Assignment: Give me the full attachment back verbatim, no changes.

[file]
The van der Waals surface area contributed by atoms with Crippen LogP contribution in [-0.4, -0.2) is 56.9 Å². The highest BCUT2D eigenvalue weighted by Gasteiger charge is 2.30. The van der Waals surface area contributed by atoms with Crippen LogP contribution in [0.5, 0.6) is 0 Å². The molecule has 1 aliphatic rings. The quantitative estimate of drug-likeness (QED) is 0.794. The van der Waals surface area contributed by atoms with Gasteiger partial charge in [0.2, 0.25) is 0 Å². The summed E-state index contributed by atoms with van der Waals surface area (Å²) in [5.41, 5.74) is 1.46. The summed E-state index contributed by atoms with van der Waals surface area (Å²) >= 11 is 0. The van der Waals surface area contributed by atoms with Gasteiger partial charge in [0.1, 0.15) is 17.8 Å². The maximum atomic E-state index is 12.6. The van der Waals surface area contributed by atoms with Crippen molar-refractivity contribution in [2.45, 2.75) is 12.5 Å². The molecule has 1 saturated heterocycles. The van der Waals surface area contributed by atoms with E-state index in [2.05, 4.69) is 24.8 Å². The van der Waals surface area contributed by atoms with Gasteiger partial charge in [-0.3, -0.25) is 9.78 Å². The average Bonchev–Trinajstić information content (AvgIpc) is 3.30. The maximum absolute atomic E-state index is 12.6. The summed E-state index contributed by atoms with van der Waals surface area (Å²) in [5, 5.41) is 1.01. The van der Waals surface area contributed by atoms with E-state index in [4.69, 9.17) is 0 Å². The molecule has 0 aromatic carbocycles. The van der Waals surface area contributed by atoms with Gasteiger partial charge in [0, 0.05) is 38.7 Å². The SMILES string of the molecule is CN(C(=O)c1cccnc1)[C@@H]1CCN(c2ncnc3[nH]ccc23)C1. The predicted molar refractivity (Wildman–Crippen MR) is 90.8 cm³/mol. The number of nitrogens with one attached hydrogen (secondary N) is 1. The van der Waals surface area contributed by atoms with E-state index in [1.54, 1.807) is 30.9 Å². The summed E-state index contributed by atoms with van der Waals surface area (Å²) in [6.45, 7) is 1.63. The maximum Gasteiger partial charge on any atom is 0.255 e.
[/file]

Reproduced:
The van der Waals surface area contributed by atoms with Crippen LogP contribution in [-0.4, -0.2) is 56.9 Å². The highest BCUT2D eigenvalue weighted by Gasteiger charge is 2.30. The van der Waals surface area contributed by atoms with Crippen LogP contribution in [0.5, 0.6) is 0 Å². The molecule has 1 aliphatic rings. The quantitative estimate of drug-likeness (QED) is 0.794. The van der Waals surface area contributed by atoms with Gasteiger partial charge in [0.2, 0.25) is 0 Å². The summed E-state index contributed by atoms with van der Waals surface area (Å²) in [5.41, 5.74) is 1.46. The summed E-state index contributed by atoms with van der Waals surface area (Å²) >= 11 is 0. The van der Waals surface area contributed by atoms with Gasteiger partial charge in [0.1, 0.15) is 17.8 Å². The maximum atomic E-state index is 12.6. The van der Waals surface area contributed by atoms with Crippen molar-refractivity contribution in [2.45, 2.75) is 12.5 Å². The molecule has 1 saturated heterocycles. The van der Waals surface area contributed by atoms with E-state index in [2.05, 4.69) is 24.8 Å². The van der Waals surface area contributed by atoms with Gasteiger partial charge in [-0.3, -0.25) is 9.78 Å². The average Bonchev–Trinajstić information content (AvgIpc) is 3.30. The maximum absolute atomic E-state index is 12.6. The summed E-state index contributed by atoms with van der Waals surface area (Å²) in [5, 5.41) is 1.01. The van der Waals surface area contributed by atoms with E-state index in [4.69, 9.17) is 0 Å². The molecule has 0 aromatic carbocycles. The van der Waals surface area contributed by atoms with Gasteiger partial charge in [0, 0.05) is 38.7 Å². The SMILES string of the molecule is CN(C(=O)c1cccnc1)[C@@H]1CCN(c2ncnc3[nH]ccc23)C1. The predicted molar refractivity (Wildman–Crippen MR) is 90.8 cm³/mol. The number of nitrogens with one attached hydrogen (secondary N) is 1. The van der Waals surface area contributed by atoms with E-state index in [1.54, 1.807) is 30.9 Å². The summed E-state index contributed by atoms with van der Waals surface area (Å²) in [6.45, 7) is 1.63. The maximum Gasteiger partial charge on any atom is 0.255 e.